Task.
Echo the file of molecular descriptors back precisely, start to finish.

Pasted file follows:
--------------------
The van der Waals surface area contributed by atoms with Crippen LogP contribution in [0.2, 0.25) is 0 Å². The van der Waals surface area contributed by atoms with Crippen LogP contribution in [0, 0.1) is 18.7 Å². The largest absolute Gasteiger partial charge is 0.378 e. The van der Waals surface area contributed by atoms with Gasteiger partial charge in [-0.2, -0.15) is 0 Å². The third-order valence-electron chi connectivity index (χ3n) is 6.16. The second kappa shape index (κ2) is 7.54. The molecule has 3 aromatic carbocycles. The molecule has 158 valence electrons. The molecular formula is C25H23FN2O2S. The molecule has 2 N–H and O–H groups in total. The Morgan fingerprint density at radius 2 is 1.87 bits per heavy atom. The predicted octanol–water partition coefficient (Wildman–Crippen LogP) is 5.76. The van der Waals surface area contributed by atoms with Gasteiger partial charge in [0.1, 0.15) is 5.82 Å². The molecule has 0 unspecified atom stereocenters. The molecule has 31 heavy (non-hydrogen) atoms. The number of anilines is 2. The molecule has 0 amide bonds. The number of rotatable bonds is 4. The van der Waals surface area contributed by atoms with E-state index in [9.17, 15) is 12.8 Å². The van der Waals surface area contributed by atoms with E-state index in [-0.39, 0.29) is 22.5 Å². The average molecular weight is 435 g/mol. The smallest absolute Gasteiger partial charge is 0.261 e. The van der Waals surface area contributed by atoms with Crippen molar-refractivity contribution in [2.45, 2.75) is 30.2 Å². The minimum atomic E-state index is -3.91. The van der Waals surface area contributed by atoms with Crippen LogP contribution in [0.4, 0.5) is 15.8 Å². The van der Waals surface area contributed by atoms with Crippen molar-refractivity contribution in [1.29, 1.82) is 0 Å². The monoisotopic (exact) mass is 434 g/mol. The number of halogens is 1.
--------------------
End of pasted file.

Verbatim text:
The van der Waals surface area contributed by atoms with Crippen LogP contribution in [0.2, 0.25) is 0 Å². The van der Waals surface area contributed by atoms with Crippen LogP contribution in [0, 0.1) is 18.7 Å². The largest absolute Gasteiger partial charge is 0.378 e. The van der Waals surface area contributed by atoms with Gasteiger partial charge in [-0.2, -0.15) is 0 Å². The third-order valence-electron chi connectivity index (χ3n) is 6.16. The second kappa shape index (κ2) is 7.54. The molecule has 3 aromatic carbocycles. The molecule has 158 valence electrons. The molecular formula is C25H23FN2O2S. The molecule has 2 N–H and O–H groups in total. The Morgan fingerprint density at radius 2 is 1.87 bits per heavy atom. The predicted octanol–water partition coefficient (Wildman–Crippen LogP) is 5.76. The van der Waals surface area contributed by atoms with Gasteiger partial charge in [0.1, 0.15) is 5.82 Å². The molecule has 0 unspecified atom stereocenters. The molecule has 31 heavy (non-hydrogen) atoms. The number of anilines is 2. The molecule has 0 amide bonds. The number of rotatable bonds is 4. The van der Waals surface area contributed by atoms with E-state index in [9.17, 15) is 12.8 Å². The van der Waals surface area contributed by atoms with E-state index in [-0.39, 0.29) is 22.5 Å². The average molecular weight is 435 g/mol. The smallest absolute Gasteiger partial charge is 0.261 e. The van der Waals surface area contributed by atoms with Crippen molar-refractivity contribution in [2.45, 2.75) is 30.2 Å². The minimum atomic E-state index is -3.91. The van der Waals surface area contributed by atoms with Crippen LogP contribution in [0.4, 0.5) is 15.8 Å². The van der Waals surface area contributed by atoms with Crippen molar-refractivity contribution in [1.29, 1.82) is 0 Å². The monoisotopic (exact) mass is 434 g/mol. The number of halogens is 1.